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The Divided Horsecloth

Elaine Marie Jordan

In the 13th century, a new type of literature began to flourish among the prospering urban class of Western Europe. They were tales called fabliaux [fables], which included not just moral stories, but everything from the ribald to the satirical and humorous. This anonymous French tale from the 13th century speaks vividly to our days. I think you will see what I mean by the time you reach the end of the story.
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Some time ago it so happened that a rich merchant of Abbeville left for Paris where he sought a shop and dwelling. The merchant was diligent and courteous, his wife smiling and gracious, and their son not over-given to folly, and so the shop prospered.

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The merchant and his family prospered in Paris
After seven years, by the will of God, the merchant’s wife was taken from him. The only son mourned deeply and could not cease his lamentations for the mother who had treated him so well. Finally, to put comfort in his heart, his father told him:

“Dry your eyes and face, fair son, for there is goodly comfort for you. You are a young bachelor and it is time to take a wife. So that you may find a fair marriage in an honorable house, I will endow you with my substance. I will now seek a bride for you of birth and breeding, a wife from honest folk and an honest home.”

Now there was in that place a worthy knight of high lineage, bearing a rich and honorable blazon on his shield, but with no heritage. He had one daughter who owned but a certain fair house that came to her from her mother. So the merchant, esteeming her a lady of family and estate, asked her father that she might marry his son.

The knight would only agree to the marriage on the condition that the whole of the merchant’s substance – all his wealth and houses – should be handed over to his son. The merchant was loathe to do so, but finally, having his son’s happiness in view, he agreed. And thus he divested himself of all he owned, and had neither purse nor penny nor food to break his fast, save if it were given him by his son.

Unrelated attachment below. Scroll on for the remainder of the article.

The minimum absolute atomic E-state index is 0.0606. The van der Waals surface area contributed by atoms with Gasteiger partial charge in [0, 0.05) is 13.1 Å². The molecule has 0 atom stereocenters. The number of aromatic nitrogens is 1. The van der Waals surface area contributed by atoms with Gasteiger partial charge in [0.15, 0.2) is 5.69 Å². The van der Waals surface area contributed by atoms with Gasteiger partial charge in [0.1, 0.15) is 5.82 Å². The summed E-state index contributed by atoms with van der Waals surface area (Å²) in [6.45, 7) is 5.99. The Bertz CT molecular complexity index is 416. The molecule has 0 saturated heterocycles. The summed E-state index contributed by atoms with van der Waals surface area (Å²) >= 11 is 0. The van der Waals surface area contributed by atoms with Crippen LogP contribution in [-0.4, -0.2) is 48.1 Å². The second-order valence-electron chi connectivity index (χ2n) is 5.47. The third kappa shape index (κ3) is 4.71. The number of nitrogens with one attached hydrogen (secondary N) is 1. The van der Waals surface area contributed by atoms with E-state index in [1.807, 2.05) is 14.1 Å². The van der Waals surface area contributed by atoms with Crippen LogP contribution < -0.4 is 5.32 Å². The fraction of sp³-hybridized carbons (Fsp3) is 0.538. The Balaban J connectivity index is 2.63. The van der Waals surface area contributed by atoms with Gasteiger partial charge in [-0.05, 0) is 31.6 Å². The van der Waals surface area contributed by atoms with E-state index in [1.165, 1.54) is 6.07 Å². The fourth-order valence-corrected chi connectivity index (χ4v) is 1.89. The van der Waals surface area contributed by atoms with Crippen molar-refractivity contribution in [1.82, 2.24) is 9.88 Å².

For the first two years, the husband and dame lived a quiet and peaceful life with the merchant. Then a fair son was born to the couple, and the merchant found himself set aside in the poorest room of the house. For his son had begun to weary of his presence and readily would have paid for the spinning of his shroud. And the dame, who was proud and disdainful, held him in utter despite. Never was she silent, but always saying to her lord, “Husband, for love of me, send your father from this house for I lose all appetite just at the sight of him about the house.”

Finally, after 12 years, worn by his wife’s anger and importunity, he sought out his father and said, “Father, get you gone from here. You must do the best you can, for we can no longer concern ourselves with you and your lodging. For 12 years and more we have given you food and clothing in our house. Now all is done, so rise and depart forthwith, and fend for yourself, as fend you must.”

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A good marriage was arranged for the son, who received all his father's property
When the father heard these words, he wept bitterly and cursed the day and hour in which he had found he had lived too long.

“Ah, fair sweet son, what is this you say to me!” he exclaimed. “For the love of God turn me not from your door. Keep me in the attic and feed me what remains you desire these few short years I have to live. In the eyes of God this charity will cover all your sins better than if you were in haircloth next to the flesh.”